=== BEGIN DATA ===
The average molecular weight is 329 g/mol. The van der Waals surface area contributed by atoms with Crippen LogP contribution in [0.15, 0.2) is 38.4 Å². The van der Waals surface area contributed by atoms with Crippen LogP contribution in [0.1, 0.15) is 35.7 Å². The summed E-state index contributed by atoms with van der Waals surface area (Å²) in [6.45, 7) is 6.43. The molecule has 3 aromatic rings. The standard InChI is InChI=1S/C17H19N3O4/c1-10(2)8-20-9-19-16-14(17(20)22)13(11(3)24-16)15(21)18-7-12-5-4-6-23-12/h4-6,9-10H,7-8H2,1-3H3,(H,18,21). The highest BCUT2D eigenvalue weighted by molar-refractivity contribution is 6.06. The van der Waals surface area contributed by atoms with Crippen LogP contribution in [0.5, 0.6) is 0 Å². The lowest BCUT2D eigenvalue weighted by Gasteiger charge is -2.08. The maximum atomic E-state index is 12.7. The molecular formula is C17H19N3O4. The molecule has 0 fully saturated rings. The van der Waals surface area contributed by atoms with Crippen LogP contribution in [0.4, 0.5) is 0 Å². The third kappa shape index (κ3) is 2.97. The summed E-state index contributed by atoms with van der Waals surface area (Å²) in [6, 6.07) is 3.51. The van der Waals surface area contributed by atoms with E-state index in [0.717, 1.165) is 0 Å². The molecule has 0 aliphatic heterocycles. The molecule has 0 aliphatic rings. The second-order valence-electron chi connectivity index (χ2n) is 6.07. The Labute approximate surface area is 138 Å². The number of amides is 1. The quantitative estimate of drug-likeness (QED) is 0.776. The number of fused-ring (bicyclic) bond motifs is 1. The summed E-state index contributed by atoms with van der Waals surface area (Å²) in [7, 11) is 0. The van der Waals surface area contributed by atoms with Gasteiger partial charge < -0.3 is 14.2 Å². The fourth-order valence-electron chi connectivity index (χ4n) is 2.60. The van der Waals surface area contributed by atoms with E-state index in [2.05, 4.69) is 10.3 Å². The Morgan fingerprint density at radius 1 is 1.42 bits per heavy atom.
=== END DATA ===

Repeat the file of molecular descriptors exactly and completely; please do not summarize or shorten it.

The average molecular weight is 329 g/mol. The van der Waals surface area contributed by atoms with Crippen LogP contribution in [0.15, 0.2) is 38.4 Å². The van der Waals surface area contributed by atoms with Crippen LogP contribution in [0.1, 0.15) is 35.7 Å². The summed E-state index contributed by atoms with van der Waals surface area (Å²) in [6.45, 7) is 6.43. The molecule has 3 aromatic rings. The standard InChI is InChI=1S/C17H19N3O4/c1-10(2)8-20-9-19-16-14(17(20)22)13(11(3)24-16)15(21)18-7-12-5-4-6-23-12/h4-6,9-10H,7-8H2,1-3H3,(H,18,21). The highest BCUT2D eigenvalue weighted by molar-refractivity contribution is 6.06. The van der Waals surface area contributed by atoms with Crippen LogP contribution in [0.5, 0.6) is 0 Å². The lowest BCUT2D eigenvalue weighted by Gasteiger charge is -2.08. The maximum atomic E-state index is 12.7. The molecular formula is C17H19N3O4. The molecule has 0 fully saturated rings. The van der Waals surface area contributed by atoms with Crippen LogP contribution in [0.4, 0.5) is 0 Å². The third kappa shape index (κ3) is 2.97. The summed E-state index contributed by atoms with van der Waals surface area (Å²) in [6, 6.07) is 3.51. The van der Waals surface area contributed by atoms with E-state index in [0.717, 1.165) is 0 Å². The molecule has 0 aliphatic heterocycles. The molecule has 0 aliphatic rings. The second-order valence-electron chi connectivity index (χ2n) is 6.07. The Labute approximate surface area is 138 Å². The number of amides is 1. The quantitative estimate of drug-likeness (QED) is 0.776. The number of fused-ring (bicyclic) bond motifs is 1. The summed E-state index contributed by atoms with van der Waals surface area (Å²) in [7, 11) is 0. The van der Waals surface area contributed by atoms with Gasteiger partial charge < -0.3 is 14.2 Å². The fourth-order valence-electron chi connectivity index (χ4n) is 2.60. The van der Waals surface area contributed by atoms with E-state index in [2.05, 4.69) is 10.3 Å². The Morgan fingerprint density at radius 1 is 1.42 bits per heavy atom.